Incorporate all the senses that you can.

And you don’t have to focus on completing the entire workout. You can use this for certain parts of your training; using something Potterat calls “segmentation”.

In an interview with Business Insider, Potterat states:

“If you are pushed into a seemingly overwhelming and stressful situation, the best thing to do is take it one step at a time and focus on what is controllable.”

Choose certain exercises and how they will feel once you’ve done them.

For me, I don’t enjoy doing pull-ups. If I imagine myself doing pull-ups, it’s not very motivating. But if I imagine what it is like after completing the pull-ups, it is very motivating. Use it for certain exercises.

When you break it down this way, it’s kind of like crossing out items on a checklist. You can give yourself a wave of achievement by completing each of those little steps.

Here are some additional aspects you can focus on:

When you’re done, how much more alert and energetic will you feel?

How much more peace of mind will you have after exercise?

How much better will you feel for the rest of the day?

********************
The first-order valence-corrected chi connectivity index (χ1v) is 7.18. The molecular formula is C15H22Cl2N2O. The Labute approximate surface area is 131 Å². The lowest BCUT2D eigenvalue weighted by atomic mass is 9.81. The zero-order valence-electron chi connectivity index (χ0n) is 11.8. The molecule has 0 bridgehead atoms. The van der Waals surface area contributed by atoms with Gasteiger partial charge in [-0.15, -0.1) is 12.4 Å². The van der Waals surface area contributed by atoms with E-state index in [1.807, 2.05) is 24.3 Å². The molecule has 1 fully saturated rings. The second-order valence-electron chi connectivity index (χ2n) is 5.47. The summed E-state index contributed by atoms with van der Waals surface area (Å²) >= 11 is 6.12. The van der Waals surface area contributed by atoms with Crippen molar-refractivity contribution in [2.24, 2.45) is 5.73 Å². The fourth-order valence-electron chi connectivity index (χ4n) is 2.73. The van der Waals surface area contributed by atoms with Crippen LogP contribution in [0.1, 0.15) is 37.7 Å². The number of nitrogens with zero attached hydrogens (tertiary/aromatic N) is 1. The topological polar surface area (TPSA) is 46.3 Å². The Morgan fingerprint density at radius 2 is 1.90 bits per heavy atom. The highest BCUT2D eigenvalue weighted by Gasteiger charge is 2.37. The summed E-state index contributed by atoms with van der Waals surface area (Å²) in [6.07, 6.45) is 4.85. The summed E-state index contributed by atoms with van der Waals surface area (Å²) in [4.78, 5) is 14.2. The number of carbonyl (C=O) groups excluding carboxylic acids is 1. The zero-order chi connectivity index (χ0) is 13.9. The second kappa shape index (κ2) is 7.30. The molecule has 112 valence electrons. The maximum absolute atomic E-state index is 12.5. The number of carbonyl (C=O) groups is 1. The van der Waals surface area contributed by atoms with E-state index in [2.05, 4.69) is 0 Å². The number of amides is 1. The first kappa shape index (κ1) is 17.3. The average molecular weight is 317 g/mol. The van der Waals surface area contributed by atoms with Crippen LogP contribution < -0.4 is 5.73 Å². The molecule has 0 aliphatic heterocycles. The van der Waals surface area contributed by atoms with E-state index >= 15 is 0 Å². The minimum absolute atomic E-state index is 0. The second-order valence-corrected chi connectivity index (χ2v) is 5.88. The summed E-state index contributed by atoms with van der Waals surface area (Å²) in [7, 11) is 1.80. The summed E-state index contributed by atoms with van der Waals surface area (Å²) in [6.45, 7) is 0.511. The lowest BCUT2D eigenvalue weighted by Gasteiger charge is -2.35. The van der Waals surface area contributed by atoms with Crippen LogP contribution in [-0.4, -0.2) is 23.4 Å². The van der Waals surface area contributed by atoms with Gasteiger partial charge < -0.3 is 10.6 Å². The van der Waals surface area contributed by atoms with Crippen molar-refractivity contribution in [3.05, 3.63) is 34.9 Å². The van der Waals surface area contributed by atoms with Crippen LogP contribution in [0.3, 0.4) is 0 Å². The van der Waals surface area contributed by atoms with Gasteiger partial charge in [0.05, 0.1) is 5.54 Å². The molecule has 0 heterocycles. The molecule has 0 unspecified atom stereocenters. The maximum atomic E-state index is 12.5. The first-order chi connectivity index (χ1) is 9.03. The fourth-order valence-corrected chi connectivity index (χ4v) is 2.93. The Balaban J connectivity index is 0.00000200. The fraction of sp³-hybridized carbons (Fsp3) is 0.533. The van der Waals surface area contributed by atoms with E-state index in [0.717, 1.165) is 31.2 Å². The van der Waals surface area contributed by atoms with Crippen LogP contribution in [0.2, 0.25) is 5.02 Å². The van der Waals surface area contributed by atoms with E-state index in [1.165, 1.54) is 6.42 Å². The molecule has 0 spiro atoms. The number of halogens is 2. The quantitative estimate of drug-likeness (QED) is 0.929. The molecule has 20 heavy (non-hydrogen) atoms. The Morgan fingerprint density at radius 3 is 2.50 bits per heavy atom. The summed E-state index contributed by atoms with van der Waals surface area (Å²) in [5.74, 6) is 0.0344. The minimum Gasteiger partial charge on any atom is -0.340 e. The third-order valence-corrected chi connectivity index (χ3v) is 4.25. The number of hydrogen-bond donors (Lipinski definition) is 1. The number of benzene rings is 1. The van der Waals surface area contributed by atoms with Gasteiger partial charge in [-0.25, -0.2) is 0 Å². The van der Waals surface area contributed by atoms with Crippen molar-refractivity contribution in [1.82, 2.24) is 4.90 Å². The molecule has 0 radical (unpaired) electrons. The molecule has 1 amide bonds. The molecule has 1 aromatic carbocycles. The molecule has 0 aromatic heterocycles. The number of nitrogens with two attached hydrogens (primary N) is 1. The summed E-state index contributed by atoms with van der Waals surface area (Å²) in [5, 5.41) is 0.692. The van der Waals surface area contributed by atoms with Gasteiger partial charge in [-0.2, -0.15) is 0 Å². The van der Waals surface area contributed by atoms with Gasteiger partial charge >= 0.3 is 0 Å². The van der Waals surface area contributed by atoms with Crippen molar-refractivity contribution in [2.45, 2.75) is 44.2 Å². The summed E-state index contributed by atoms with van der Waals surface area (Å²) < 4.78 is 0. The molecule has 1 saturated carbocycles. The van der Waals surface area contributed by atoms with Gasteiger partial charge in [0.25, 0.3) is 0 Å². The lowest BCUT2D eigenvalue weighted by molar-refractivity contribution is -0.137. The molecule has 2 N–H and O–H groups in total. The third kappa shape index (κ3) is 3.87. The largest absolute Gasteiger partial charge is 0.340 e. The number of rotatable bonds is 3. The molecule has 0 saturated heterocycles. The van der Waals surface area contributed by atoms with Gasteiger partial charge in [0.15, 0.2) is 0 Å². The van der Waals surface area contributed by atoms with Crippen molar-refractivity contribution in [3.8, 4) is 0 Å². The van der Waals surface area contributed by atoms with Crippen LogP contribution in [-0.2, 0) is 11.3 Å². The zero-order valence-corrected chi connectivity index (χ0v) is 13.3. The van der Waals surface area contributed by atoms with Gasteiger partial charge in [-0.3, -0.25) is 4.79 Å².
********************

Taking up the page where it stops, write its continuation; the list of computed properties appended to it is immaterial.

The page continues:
Do you think that feeling of accomplishment will accompany you the rest of the day?

5 minute commitment

Working as a fitness professional, I learned that the most successful clients had certain things in common.

One of which was the amount of workouts they did on their own (called “off-day workouts”). In many cases, this would make or break people. You see, when people need to show up for a session with a coach, they have a responsibility. Then it is not too difficult to introduce yourself.

But it’s a different story when they have to perform alone.

So I gave them a challenge.

Even if you are tired.

Even if you don’t feel like it.

Even if you are not motivated.

Even if you are not in the mood.

5 minute commitment

  1. Training for 5 minutes

  2. If after five minutes you still don’t feel it, go home.

Well guess what?

In most cases, they will finish all training. Instead of waiting for motivation to hit them like lightning, they acted on their path to motivation. It is similar to the William Butler Yeats quote, “Don’t wait to strike until the iron is hot; make it hot by striking.”

Commit to just five minutes.

At worst, you still get a little workout.

At best, you finish everything.